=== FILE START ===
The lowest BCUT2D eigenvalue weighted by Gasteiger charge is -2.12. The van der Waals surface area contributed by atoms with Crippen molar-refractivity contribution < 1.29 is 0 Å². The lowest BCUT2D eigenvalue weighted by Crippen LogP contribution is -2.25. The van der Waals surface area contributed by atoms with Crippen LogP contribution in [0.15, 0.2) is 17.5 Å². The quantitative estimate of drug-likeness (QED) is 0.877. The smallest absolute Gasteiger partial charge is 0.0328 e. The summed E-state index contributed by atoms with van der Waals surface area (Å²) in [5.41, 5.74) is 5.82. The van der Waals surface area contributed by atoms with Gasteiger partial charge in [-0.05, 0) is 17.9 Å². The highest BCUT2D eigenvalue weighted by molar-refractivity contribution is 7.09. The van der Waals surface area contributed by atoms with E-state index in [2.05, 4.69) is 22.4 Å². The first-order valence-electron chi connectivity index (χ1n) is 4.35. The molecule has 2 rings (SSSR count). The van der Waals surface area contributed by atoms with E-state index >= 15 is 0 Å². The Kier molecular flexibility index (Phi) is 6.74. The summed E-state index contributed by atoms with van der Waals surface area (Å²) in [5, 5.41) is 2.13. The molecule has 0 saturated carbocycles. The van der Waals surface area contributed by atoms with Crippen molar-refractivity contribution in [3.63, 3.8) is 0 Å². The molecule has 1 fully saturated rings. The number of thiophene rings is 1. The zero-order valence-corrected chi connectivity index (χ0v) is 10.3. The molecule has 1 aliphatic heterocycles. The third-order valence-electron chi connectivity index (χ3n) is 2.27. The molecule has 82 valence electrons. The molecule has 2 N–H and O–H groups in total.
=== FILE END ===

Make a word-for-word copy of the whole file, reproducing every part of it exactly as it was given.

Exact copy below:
The lowest BCUT2D eigenvalue weighted by Gasteiger charge is -2.12. The van der Waals surface area contributed by atoms with Crippen molar-refractivity contribution < 1.29 is 0 Å². The lowest BCUT2D eigenvalue weighted by Crippen LogP contribution is -2.25. The van der Waals surface area contributed by atoms with Crippen LogP contribution in [0.15, 0.2) is 17.5 Å². The quantitative estimate of drug-likeness (QED) is 0.877. The smallest absolute Gasteiger partial charge is 0.0328 e. The summed E-state index contributed by atoms with van der Waals surface area (Å²) in [5.41, 5.74) is 5.82. The van der Waals surface area contributed by atoms with Gasteiger partial charge in [-0.05, 0) is 17.9 Å². The highest BCUT2D eigenvalue weighted by molar-refractivity contribution is 7.09. The van der Waals surface area contributed by atoms with E-state index in [2.05, 4.69) is 22.4 Å². The first-order valence-electron chi connectivity index (χ1n) is 4.35. The molecule has 2 rings (SSSR count). The van der Waals surface area contributed by atoms with E-state index >= 15 is 0 Å². The Kier molecular flexibility index (Phi) is 6.74. The summed E-state index contributed by atoms with van der Waals surface area (Å²) in [5, 5.41) is 2.13. The molecule has 0 saturated carbocycles. The van der Waals surface area contributed by atoms with Crippen molar-refractivity contribution in [3.63, 3.8) is 0 Å². The molecule has 1 fully saturated rings. The number of thiophene rings is 1. The zero-order valence-corrected chi connectivity index (χ0v) is 10.3. The molecule has 1 aliphatic heterocycles. The third-order valence-electron chi connectivity index (χ3n) is 2.27. The molecule has 82 valence electrons. The molecule has 2 N–H and O–H groups in total.